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Why do nuclear power plants raise the temperature of sea water?

  1. Aug 27, 2003 #1
    Why do nuclear power plants raise the temperature of sea water?

    I can't find the answer to this anywhere on the internet.
  2. jcsd
  3. Aug 28, 2003 #2


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    Did you try THINKING about this instead of just looking for the answer on the internet?

    After you drive home from work tonight, open the hood of your car and place your hand on the engine. After you have finished screaming and put soothing cream on your hand, you will realize an important fact: anything that produces (or uses) energy, since it is not 100% efficient, also produces "waste energy"- heat.

    Nuclear power plants produce a lot of energy and so a lot of heat. They need to be cooled- normally this is done by pumping water of the core and, of course, out again. The water going out has removed heat from the power plant and carries it with it.

    Actually, it's not correct to say that ALL nuclear power plants raise the temperature of the sea- some nuclear power plants are nowhere near the sea! They just raise the temperature of a local river or lake! (Which eventually flows out to sea- maybe you're right!)
  4. Aug 28, 2003 #3


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    It just occured to me that this is in the "Grade K-12" section and this question might be from some young child:

    I was kidding!! DON'T actually put your hand on a hot car engine!
    Don't Do it!!!

    (BAD mentor! BAD mentor! Be Ashamed!!)
  5. Aug 28, 2003 #4


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    But the literal answer is hiding in what that naughty mentor said. The nuclear reactors get hot, because they are used to boil water to make steam to run steam turbines to turn electric generators to make electricity for people to use. In order to keep them from getting too hot they are cooled with water - just as the engine in most cars is. The water takes away some of the heat of the reactors and so it becomes hot itself. After it is used, the water is dumped into the nearest large body of water - which is why reactors are located by lakes, rivers, or the seaside. The hot water raises the temperature of the water it is dumped into.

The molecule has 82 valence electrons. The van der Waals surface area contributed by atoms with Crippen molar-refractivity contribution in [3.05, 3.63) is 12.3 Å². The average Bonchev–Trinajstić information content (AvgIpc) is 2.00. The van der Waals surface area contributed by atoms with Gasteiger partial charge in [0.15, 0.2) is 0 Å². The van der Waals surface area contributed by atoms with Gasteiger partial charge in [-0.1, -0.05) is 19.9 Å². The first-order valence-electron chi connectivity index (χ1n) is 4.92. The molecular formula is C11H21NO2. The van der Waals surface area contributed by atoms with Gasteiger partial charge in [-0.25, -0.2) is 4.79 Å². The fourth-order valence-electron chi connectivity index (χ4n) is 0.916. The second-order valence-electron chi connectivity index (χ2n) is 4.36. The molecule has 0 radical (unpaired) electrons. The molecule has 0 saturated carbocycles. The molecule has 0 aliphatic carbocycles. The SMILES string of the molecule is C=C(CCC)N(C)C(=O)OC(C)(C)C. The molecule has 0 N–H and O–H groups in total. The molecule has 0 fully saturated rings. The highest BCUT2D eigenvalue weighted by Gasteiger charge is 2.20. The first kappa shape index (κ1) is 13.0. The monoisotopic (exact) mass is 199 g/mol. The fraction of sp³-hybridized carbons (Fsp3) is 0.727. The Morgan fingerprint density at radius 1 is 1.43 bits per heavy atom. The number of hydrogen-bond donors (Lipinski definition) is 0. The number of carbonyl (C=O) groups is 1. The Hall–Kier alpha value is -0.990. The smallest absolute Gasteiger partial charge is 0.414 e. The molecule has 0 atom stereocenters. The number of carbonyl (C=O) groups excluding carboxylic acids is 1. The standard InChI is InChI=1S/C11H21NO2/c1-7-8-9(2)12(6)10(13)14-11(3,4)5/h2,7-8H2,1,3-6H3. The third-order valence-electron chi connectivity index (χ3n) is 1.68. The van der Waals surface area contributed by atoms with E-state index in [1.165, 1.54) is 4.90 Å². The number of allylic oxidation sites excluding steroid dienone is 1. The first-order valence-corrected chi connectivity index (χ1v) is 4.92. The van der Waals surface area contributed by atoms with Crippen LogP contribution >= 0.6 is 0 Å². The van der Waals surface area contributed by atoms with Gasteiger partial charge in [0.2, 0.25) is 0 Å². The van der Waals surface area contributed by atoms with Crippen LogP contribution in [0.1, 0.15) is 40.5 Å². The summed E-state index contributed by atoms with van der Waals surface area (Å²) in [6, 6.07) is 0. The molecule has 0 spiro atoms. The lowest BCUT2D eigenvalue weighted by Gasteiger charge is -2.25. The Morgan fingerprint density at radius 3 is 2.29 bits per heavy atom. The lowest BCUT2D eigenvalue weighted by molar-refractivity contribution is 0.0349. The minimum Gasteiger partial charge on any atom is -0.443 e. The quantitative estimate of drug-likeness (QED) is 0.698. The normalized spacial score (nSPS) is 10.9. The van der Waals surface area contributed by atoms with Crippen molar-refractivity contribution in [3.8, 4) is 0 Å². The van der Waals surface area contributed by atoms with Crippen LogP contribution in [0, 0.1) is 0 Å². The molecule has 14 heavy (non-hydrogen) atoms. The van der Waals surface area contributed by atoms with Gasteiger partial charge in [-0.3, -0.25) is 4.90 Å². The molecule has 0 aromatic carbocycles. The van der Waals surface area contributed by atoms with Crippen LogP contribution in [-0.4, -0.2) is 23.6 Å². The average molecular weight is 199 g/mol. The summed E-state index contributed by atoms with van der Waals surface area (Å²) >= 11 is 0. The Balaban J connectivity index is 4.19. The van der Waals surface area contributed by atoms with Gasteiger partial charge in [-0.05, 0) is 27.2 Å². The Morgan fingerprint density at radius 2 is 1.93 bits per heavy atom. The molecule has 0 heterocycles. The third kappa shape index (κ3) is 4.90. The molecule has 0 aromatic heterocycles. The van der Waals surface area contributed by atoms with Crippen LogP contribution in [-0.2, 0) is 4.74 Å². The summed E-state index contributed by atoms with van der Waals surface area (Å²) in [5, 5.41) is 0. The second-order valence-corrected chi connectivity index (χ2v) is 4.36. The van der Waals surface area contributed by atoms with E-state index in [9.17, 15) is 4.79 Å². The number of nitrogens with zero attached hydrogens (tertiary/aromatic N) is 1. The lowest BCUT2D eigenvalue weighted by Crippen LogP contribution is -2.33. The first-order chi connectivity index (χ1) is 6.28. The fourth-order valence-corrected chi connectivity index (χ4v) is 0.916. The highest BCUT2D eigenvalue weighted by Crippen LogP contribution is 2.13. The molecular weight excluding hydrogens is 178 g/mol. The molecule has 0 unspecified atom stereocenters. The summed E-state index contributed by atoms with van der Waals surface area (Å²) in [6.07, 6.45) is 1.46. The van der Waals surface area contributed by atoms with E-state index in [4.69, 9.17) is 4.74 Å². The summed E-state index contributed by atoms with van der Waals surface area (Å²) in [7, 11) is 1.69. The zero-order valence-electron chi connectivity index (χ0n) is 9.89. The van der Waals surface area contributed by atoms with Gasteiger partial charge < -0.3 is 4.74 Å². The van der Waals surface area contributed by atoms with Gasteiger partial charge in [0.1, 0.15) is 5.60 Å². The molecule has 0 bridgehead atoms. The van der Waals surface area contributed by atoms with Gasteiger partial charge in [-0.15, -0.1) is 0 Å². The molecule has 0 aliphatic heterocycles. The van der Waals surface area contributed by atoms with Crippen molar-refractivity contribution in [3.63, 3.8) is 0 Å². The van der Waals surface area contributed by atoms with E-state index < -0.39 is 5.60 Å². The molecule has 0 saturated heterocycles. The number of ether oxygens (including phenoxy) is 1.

Mentor is right that you should practice working things out for yourself, but I am betting you didn't have enough knowledge about the problem to do that on your own. Hope this helps.
  6. Aug 30, 2003 #5
    Do you have stairs in your house?
  7. Aug 31, 2003 #6
    By "do you have stairs in your house?" I think meister is pointing out another example of how, when energy is transformed, some of the useful energy is lost as heat. Perhaps the mentors could be so kind as to cite and explain simply a law of thermodynamics or two.

    To produce electricity coils are made to rotate in a magnetic field. The energy to rotate the coils often comes from steam. In some countries coal is burned to heat the water to produce steam. In the case of nuclear power plants, the heat comes from controlled nuclear reactions.

    Water is taken from a lake or river, and heated so that it is under a lot of pressure. The pressure is used to turn turbines. As the pressure is released, the water cools, but not to the same temperature as it was when it came from the lake or river. So, the wter is returned warmer.

    I hope this helps.
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